From 2000 – 2004, Stella Kilonzo worked as a Senior Compliance Examiner and Auditor at the Financial Industry Regulatory Authority (FINRA), the United States’ regulator for brokerage firms and exchange markets. She then returned to Nairobi, Kenya, to work at PwC as a Senior Associate from 2004-2005.

Kilonzo joined Kenya’s Capital Markets Authority (CMA) as Acting CEO in December 2007. She became CEO of the CMA in July 2008. From 2008 to 2010, Kilonzo was the Chairwoman of the East African Securities Regulatory Authority (EASRA). Following four years as the CMA CEO, Kilonzo declined consideration to serve a second four-year term as CEO and stepped down on 30 June 2012.

In September 2012, Stella Kilonzo founded Astute Capital, a strategic advisory firm specializing in Africa with a focus on capital markets, infrastructure, corporate governance, and private capital. She ran the firm as Managing Director through November 2013.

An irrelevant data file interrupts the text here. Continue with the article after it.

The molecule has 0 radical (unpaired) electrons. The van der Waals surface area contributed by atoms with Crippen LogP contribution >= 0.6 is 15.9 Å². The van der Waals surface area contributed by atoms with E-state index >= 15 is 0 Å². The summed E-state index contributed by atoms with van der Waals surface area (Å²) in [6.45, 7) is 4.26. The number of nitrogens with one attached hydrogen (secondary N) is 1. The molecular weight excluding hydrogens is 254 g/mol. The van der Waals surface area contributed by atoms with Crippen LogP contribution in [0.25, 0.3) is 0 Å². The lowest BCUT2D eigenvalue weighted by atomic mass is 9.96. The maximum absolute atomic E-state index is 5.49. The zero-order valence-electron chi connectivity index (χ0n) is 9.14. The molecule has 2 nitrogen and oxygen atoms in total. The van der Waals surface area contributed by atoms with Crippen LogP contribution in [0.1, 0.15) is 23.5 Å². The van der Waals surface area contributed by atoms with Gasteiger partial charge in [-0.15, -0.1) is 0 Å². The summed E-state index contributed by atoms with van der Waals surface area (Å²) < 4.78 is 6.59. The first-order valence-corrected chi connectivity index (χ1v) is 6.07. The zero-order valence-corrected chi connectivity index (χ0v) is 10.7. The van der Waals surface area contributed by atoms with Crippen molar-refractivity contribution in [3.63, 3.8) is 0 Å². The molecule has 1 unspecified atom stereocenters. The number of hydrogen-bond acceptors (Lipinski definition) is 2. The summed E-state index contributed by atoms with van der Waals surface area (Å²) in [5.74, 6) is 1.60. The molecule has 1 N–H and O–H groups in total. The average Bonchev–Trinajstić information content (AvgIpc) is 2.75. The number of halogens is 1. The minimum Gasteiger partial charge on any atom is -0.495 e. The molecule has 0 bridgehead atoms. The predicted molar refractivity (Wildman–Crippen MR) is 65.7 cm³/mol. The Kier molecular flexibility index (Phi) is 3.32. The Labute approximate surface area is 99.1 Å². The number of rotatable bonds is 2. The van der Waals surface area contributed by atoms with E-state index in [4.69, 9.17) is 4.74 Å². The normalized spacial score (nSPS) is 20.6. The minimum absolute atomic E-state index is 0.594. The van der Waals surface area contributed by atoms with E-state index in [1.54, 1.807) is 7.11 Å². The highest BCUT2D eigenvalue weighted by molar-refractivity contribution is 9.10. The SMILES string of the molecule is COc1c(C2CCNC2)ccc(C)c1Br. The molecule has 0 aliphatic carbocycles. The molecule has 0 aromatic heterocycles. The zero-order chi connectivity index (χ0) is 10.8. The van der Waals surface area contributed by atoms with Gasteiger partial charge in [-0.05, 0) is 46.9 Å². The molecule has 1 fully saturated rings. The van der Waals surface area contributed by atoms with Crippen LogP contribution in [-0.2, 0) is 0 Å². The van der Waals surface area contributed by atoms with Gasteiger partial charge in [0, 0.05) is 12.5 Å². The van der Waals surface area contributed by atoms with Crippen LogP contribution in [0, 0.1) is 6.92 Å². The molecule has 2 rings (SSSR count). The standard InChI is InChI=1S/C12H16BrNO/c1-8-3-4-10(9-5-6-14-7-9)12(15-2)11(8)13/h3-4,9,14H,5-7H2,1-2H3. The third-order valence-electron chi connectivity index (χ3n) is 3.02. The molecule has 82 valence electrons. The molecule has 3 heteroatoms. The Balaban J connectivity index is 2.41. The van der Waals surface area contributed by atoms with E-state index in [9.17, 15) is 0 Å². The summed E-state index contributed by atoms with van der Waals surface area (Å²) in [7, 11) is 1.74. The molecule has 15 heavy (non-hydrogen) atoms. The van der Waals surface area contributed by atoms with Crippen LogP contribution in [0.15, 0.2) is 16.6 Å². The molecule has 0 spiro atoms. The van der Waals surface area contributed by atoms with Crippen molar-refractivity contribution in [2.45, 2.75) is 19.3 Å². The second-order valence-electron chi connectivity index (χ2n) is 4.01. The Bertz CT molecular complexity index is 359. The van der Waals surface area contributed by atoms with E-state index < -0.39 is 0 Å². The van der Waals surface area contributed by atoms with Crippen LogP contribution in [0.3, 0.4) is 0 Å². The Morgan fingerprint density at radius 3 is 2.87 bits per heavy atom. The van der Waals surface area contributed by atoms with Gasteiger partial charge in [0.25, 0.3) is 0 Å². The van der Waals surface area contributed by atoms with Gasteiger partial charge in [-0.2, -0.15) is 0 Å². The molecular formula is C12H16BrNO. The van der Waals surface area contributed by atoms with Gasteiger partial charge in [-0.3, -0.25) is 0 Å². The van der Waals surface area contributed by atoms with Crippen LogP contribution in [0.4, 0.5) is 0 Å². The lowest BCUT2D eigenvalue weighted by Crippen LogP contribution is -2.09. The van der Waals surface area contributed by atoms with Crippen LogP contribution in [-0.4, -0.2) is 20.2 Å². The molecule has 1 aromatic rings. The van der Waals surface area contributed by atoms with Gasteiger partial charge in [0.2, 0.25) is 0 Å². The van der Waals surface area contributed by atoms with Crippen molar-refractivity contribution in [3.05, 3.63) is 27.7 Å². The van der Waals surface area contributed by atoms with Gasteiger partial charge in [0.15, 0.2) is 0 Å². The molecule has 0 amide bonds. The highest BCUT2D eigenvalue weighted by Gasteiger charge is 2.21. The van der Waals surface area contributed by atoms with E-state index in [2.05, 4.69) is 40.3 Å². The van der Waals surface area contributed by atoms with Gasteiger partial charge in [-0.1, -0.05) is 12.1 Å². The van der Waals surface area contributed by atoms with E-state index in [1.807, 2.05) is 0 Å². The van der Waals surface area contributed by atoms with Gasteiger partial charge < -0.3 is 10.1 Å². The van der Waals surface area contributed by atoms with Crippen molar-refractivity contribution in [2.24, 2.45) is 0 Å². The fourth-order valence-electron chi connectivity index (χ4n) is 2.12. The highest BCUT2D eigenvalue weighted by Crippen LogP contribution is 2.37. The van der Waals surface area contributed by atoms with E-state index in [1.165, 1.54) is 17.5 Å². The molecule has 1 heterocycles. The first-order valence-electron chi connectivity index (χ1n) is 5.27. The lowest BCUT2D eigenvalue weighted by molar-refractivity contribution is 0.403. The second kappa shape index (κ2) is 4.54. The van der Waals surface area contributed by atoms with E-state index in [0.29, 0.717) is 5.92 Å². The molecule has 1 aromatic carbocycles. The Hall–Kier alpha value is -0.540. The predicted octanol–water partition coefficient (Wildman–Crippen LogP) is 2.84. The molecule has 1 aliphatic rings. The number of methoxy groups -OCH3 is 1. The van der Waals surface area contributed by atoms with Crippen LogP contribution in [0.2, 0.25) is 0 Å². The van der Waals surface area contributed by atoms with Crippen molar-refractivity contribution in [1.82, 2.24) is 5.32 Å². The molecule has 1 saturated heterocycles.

Since December 2013, Kilonzo has worked as Division Chief for Capital Markets and Financial Sector Development at the African Development Bank (AfDB). She is presently based in Abidjan, Ivory Coast.

Stella Kilonzo has served as a Non-Executive Director at UBA Capital, Athi River Mining, and Liberty Holdings Kenya.

In December 2010, she was awarded the Moran of the Order of Burning Spear (MBS) by the President of Kenya “in recognition of distinguished service rendered to the nation of Kenya in capital markets development and in being a role model for the youth.”